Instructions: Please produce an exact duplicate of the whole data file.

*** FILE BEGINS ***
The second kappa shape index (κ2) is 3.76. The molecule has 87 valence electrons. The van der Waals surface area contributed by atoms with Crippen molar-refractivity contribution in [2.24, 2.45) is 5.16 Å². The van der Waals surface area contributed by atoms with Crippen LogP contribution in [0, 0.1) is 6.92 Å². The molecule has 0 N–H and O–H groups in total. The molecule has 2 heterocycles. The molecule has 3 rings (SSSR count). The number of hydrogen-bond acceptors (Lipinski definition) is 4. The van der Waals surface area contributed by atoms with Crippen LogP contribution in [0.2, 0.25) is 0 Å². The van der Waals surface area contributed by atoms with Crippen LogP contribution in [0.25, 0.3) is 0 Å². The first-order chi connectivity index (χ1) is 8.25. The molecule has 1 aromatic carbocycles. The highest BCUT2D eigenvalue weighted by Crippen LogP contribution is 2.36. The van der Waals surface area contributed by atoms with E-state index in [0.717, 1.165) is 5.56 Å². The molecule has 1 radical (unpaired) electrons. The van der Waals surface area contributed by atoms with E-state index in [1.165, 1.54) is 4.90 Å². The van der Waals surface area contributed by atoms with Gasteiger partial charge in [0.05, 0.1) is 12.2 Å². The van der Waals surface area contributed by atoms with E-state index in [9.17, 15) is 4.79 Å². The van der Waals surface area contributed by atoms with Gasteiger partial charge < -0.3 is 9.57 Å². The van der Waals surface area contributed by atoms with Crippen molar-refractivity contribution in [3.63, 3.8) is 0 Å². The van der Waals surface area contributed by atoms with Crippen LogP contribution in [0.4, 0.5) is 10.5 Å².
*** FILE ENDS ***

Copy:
The second kappa shape index (κ2) is 3.76. The molecule has 87 valence electrons. The van der Waals surface area contributed by atoms with Crippen molar-refractivity contribution in [2.24, 2.45) is 5.16 Å². The van der Waals surface area contributed by atoms with Crippen LogP contribution in [0, 0.1) is 6.92 Å². The molecule has 0 N–H and O–H groups in total. The molecule has 2 heterocycles. The molecule has 3 rings (SSSR count). The number of hydrogen-bond acceptors (Lipinski definition) is 4. The van der Waals surface area contributed by atoms with Crippen LogP contribution in [0.2, 0.25) is 0 Å². The van der Waals surface area contributed by atoms with Crippen LogP contribution in [0.25, 0.3) is 0 Å². The first-order chi connectivity index (χ1) is 8.25. The molecule has 1 aromatic carbocycles. The highest BCUT2D eigenvalue weighted by Crippen LogP contribution is 2.36. The van der Waals surface area contributed by atoms with E-state index in [0.717, 1.165) is 5.56 Å². The molecule has 1 radical (unpaired) electrons. The van der Waals surface area contributed by atoms with E-state index in [1.165, 1.54) is 4.90 Å². The van der Waals surface area contributed by atoms with Gasteiger partial charge in [0.05, 0.1) is 12.2 Å². The van der Waals surface area contributed by atoms with E-state index in [9.17, 15) is 4.79 Å². The van der Waals surface area contributed by atoms with Gasteiger partial charge < -0.3 is 9.57 Å². The van der Waals surface area contributed by atoms with Crippen molar-refractivity contribution in [3.63, 3.8) is 0 Å². The van der Waals surface area contributed by atoms with Crippen LogP contribution in [0.4, 0.5) is 10.5 Å².